JUNE 20: The Braves have released Cahill, according to the MLB.com transactions page. They are still on the hook for the remainder of the $5.5MM in salary they assumed when they acquired Cahill from the Diamondbacks.
JUNE 11: The Braves announced (via Twitter) that they have designated right-hander Trevor Cahill for assignment and selected the contract of lefty Dana Eveland from Triple-A Gwinnett. Atlanta recently signed Eveland to a minor league deal after he opted out of a minors pact with the Red Sox.
Cahill totaled just 26 1/3 innings for the Braves this season, allowing 22 earned runs with 14 strikeouts against 12 walks. He did see his ground-ball rate recover from last year’s dip, posting an outstanding mark of 63.5 percent. However, that did little to help Cahill overcome an increasingly hittable repertoire of pitches and sub-par control.
Acquired late in Spring Training in a trade that sent minor league outfielder Josh Elander to the Diamondbacks (Elander has since been released), Cahill struggled through three starts with the Braves before losing his spot in the rotation and shifting to the bullpen. The Diamondbacks agreed to pay about $6.5MM of Cahill’s guaranteed $12MM, leaving Atlanta with about a $5.5MM gamble on the still-27-year-old righty.
The real value for the Braves, however, was likely in a technically separate but still-connected trade that was announced a couple of days after the Cahill swap. On Opening Day, the Braves traded minor league outfielder Victor Reyes to the D-Backs in exchange for their Round B Competitive Balance draft pick — the 75th overall selection in the 2015 draft. Comp Balance picks are tradeable, but not in the offseason. As such, a separate deal after the start of the regular season was used as a loophole, though reports at the time of the trade immediately linked that swap to the Cahill trade.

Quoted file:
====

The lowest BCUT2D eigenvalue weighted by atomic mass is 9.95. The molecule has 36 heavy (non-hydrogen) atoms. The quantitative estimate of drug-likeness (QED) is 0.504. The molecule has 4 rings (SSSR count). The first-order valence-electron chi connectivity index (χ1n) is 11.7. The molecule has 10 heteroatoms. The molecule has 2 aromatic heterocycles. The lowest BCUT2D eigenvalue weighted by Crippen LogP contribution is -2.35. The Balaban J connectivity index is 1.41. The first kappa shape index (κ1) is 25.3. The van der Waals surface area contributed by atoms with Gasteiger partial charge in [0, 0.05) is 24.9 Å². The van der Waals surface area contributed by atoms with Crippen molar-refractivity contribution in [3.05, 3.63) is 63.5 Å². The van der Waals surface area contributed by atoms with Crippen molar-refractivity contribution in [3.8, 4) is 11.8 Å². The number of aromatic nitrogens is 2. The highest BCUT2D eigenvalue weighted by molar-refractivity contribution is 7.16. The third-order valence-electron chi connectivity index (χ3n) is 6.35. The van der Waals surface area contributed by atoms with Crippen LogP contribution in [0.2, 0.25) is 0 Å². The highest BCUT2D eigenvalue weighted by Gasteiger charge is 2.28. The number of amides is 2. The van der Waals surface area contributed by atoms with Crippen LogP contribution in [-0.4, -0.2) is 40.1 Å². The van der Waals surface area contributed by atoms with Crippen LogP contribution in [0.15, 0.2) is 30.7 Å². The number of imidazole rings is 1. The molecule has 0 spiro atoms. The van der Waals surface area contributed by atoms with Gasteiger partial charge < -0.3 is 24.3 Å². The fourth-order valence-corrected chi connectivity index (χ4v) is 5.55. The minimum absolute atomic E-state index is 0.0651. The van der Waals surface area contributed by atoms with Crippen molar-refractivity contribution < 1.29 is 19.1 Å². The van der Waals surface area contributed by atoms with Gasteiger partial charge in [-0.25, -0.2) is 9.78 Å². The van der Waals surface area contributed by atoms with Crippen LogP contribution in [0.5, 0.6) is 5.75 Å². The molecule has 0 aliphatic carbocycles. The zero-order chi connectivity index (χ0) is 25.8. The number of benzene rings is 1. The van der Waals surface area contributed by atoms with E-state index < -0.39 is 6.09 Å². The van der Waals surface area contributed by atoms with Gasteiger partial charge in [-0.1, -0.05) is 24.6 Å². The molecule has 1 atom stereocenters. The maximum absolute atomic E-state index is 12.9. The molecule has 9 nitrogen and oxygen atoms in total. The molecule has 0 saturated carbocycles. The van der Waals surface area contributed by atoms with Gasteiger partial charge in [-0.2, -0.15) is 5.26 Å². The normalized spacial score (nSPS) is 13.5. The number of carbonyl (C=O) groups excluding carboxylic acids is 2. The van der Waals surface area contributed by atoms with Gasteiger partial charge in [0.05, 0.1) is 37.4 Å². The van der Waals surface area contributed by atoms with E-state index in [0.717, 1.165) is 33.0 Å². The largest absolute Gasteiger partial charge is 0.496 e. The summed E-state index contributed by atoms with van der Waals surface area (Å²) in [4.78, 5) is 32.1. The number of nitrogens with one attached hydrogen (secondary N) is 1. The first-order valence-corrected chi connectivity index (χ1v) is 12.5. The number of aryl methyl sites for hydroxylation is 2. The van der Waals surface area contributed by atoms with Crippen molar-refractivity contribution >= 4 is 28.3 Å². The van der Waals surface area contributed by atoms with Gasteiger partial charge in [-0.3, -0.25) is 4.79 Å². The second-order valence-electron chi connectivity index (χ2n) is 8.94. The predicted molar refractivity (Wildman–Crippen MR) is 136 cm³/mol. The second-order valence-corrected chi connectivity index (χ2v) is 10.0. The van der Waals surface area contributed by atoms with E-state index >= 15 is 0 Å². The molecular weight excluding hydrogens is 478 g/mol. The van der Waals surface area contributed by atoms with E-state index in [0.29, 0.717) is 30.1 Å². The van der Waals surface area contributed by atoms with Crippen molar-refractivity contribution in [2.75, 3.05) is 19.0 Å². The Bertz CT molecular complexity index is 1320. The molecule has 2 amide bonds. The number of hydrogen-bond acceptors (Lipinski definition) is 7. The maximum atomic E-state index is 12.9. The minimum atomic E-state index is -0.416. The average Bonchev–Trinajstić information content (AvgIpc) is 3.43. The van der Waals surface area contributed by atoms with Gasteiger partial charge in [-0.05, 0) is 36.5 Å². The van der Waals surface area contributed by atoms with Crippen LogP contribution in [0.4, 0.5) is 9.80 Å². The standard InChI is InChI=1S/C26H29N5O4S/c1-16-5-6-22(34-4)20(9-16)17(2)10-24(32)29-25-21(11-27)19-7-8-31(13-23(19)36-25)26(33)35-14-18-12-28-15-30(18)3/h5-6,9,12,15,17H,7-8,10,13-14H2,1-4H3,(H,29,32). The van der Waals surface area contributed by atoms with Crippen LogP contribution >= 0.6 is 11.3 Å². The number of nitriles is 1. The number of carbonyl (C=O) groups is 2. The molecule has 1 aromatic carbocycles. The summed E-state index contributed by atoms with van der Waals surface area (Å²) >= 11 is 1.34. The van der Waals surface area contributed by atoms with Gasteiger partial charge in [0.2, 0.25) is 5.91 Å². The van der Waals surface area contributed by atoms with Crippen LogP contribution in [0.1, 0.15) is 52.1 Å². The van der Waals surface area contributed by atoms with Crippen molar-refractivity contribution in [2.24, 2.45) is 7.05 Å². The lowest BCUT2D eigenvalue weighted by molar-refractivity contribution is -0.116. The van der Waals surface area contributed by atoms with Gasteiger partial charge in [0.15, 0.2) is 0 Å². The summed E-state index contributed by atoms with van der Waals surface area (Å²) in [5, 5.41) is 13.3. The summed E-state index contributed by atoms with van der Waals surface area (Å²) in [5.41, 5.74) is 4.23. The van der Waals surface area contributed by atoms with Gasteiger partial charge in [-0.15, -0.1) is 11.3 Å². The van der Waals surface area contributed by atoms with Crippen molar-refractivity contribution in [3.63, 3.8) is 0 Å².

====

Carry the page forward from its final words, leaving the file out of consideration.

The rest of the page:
The Braves essentially paid $5.5MM to gamble on a rebound from Cahill and to acquire a reasonably strong draft pick, which they used to select left-hander A.J. Minter, who very well could have been selected a good deal higher had he not undergone Tommy John surgery in the spring.
Here are today’s minor moves of note:
- The Diamondbacks have released outfielder Josh Elander, Matt Eddy of Baseball America reports on Twitter. Elander, 24, was the player that went to Arizona in the deal that shipped Trevor Cahill to the Braves, meaning that the club really only ended up achieving some salary relief in that swap. Elander had reached the High-A level last year for the Braves, but started out in A ball for the Arizona organization and posted an interesting .244/.382/.289 line over 55 plate appearances.
- Brock Peterson has been given his release from the Twins, as the organization’s Triple-A affiliate announced. The 31-year-old first baseman and outfielder made a brief big league appearance with the Cardinals back in 2013, but has mostly worked in the upper minors in recent campaigns. Peterson put up a .186/.289/.351 slash with five home runs in his 114 plate appearances at Rochester, well off the .827 OPS he carries over seven years at the highest level of the minors.
The Padres have “sort of banned the word ‘small-market’ ” in regards to how they both perceive themselves and how they wish to be seen around the league, team co-owner Peter Seidler tells Dennis Lin of the San Diego Union-Tribune. The Padres’ busy offseason and second straight year with a payroll in the $100MM range were made possible by increased revenues from Petco Park and national and local TV contracts. Team president/CEO Mike Dee notes that the Padres’ recent spending “should not be looked upon as an aberration. This should not be looked upon as ownership is going for broke. This should be looked upon as ownership is doing what they said they were going to when they bought the team, which is trying to make this a franchise that operates at a very high level.”